In the age of Donald Trump and “Make America Great Again” terms such as racist, bigot, and hater have been used constantly. There has seemingly been a resurgence of “civil rights” and a fight against a “racist establishment”. These claims while presently aimed towards a political party’s leader (Republican, Donald J. Trump) have been traditionally aimed towards the party itself.
The Republican party has been traditionally viewed as a racially insensitive and anti-Black party ran by old rich white men who couldn’t care less about those who are impoverished or considered minorities. This view has taken root within both the culture and political habits of Black Americans since the mid to late 1960s. The idea of a republican voter i.e. a social or economic conservatism is seemingly on the rise.
Conservatism, in many ways, is experiencing a reshaping, a renaissance, a fresh resonance and in many ways a much needed revitalization. The data is pointing in this direction.
In 2016 more than 88% of Black Americans voted for Hillary Clinton.
“Narrowing the wage gap, the First Step Act for prison reform, investing in black colleges,” she said. “Those of us proud of that progress are doing the work of educating the people who are ignorant to it,” says Kaaryn Walker, per the Guardian, president of Black Conservatives for Truth, a conservative politica advocacy group.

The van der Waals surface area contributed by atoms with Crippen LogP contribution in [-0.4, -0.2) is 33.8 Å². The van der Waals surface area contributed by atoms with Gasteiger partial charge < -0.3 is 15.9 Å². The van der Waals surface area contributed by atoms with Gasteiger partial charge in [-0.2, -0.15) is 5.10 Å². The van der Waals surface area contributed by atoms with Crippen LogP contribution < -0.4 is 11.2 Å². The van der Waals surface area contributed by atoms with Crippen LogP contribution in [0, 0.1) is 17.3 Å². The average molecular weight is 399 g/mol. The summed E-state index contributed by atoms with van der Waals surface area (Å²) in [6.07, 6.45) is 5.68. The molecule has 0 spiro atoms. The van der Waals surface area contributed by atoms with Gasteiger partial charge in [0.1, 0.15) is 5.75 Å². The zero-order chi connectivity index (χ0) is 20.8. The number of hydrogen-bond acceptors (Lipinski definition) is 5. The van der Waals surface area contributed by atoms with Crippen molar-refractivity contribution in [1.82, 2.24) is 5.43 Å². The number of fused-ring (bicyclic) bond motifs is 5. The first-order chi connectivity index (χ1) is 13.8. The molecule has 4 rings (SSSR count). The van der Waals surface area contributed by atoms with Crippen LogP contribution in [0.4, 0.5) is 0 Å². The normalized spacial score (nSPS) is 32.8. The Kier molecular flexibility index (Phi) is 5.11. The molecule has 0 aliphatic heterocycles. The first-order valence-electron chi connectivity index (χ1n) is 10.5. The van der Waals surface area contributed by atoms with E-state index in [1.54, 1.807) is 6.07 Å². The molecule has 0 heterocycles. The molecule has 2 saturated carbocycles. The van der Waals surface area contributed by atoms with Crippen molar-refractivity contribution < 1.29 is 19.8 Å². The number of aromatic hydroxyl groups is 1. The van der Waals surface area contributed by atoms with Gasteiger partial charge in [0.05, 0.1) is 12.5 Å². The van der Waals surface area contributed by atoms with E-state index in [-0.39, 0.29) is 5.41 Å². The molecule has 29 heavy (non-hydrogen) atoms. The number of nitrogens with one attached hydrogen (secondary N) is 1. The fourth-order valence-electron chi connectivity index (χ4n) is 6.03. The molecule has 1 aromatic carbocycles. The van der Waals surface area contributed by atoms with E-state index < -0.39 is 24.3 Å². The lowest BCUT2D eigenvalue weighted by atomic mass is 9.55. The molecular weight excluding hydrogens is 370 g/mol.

Pew data collected in 2017 found that although “African American voters remain overwhelmingly Democratic”, that identification “has declined modestly in recent years”.
According to Pew, Black Americans are 11% of the American electorate overall with about two-thirds of Black Americans identified as Democrats, down from the first half of Barack Obama’s presidency. Back then, about 75% of Black Americans were affiliated with the Democratic party. In addition, Pew found that just 8% of Black voters identify as Republican, the same percentage as voted for Trump in 2016.
Former NFL player Jack Brewer once raised campaign money for President Barack Obama, but now he’s among the increasing number of Black voters who support President Trump.
“There is an awakening going on right now in the country,” Brewer said of Black voters who traditionally support Democrats. “I’m going to take the guy who’s actually putting in the policies that are going to make life better for my young Black son and my young Black daughter, versus somebody who gives me lip service — like, unfortunately, the Democrats have done for our community for years.”
President Trump and his reelection team are courting Black voters by referencing what they deem to have been a strong economy prior to COVID-19 pandemic that reduced Black unemployment to 5.5%, the lowest it had been in history. The Trump campaign launched its “Black Voices for Trump” coalition in Atlanta in November of 2019 on this premise.
It appears unlike anytime before many Black Americans, even with Trump as president, who have voted overwhelming for Democrats are seemingly more willing to give the Grand Old Party (GOP) a try.
As Brewer mentioned, for him, it’s the policies (and not necessarily the personality) that is becoming attractive to untraditional republican voters like himself.